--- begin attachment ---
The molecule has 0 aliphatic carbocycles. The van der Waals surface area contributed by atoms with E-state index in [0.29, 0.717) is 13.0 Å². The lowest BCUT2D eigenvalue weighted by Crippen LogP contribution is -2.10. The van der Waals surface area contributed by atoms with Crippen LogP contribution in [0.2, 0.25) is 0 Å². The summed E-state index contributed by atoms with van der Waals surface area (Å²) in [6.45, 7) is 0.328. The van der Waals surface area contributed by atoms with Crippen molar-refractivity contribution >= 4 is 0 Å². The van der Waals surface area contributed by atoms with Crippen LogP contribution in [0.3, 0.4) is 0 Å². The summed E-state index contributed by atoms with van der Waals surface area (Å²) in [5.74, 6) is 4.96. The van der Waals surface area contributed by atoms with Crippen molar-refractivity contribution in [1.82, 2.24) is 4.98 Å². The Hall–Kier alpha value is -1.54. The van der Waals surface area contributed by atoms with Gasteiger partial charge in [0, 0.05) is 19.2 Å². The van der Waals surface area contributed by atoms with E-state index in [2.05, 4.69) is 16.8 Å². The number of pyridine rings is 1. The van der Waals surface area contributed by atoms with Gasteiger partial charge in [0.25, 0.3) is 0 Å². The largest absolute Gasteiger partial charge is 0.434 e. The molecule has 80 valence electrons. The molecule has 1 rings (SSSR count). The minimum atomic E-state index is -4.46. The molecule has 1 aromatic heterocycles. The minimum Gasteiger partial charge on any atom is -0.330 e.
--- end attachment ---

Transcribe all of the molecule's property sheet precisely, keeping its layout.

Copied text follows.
The molecule has 0 aliphatic carbocycles. The van der Waals surface area contributed by atoms with E-state index in [0.29, 0.717) is 13.0 Å². The lowest BCUT2D eigenvalue weighted by Crippen LogP contribution is -2.10. The van der Waals surface area contributed by atoms with Crippen LogP contribution in [0.2, 0.25) is 0 Å². The summed E-state index contributed by atoms with van der Waals surface area (Å²) in [6.45, 7) is 0.328. The van der Waals surface area contributed by atoms with Crippen molar-refractivity contribution >= 4 is 0 Å². The van der Waals surface area contributed by atoms with Crippen LogP contribution in [0.3, 0.4) is 0 Å². The summed E-state index contributed by atoms with van der Waals surface area (Å²) in [5.74, 6) is 4.96. The van der Waals surface area contributed by atoms with Crippen molar-refractivity contribution in [1.82, 2.24) is 4.98 Å². The Hall–Kier alpha value is -1.54. The van der Waals surface area contributed by atoms with Gasteiger partial charge in [0, 0.05) is 19.2 Å². The van der Waals surface area contributed by atoms with E-state index in [2.05, 4.69) is 16.8 Å². The number of pyridine rings is 1. The van der Waals surface area contributed by atoms with Gasteiger partial charge in [0.25, 0.3) is 0 Å². The largest absolute Gasteiger partial charge is 0.434 e. The molecule has 80 valence electrons. The molecule has 1 rings (SSSR count). The minimum atomic E-state index is -4.46. The molecule has 1 aromatic heterocycles. The minimum Gasteiger partial charge on any atom is -0.330 e.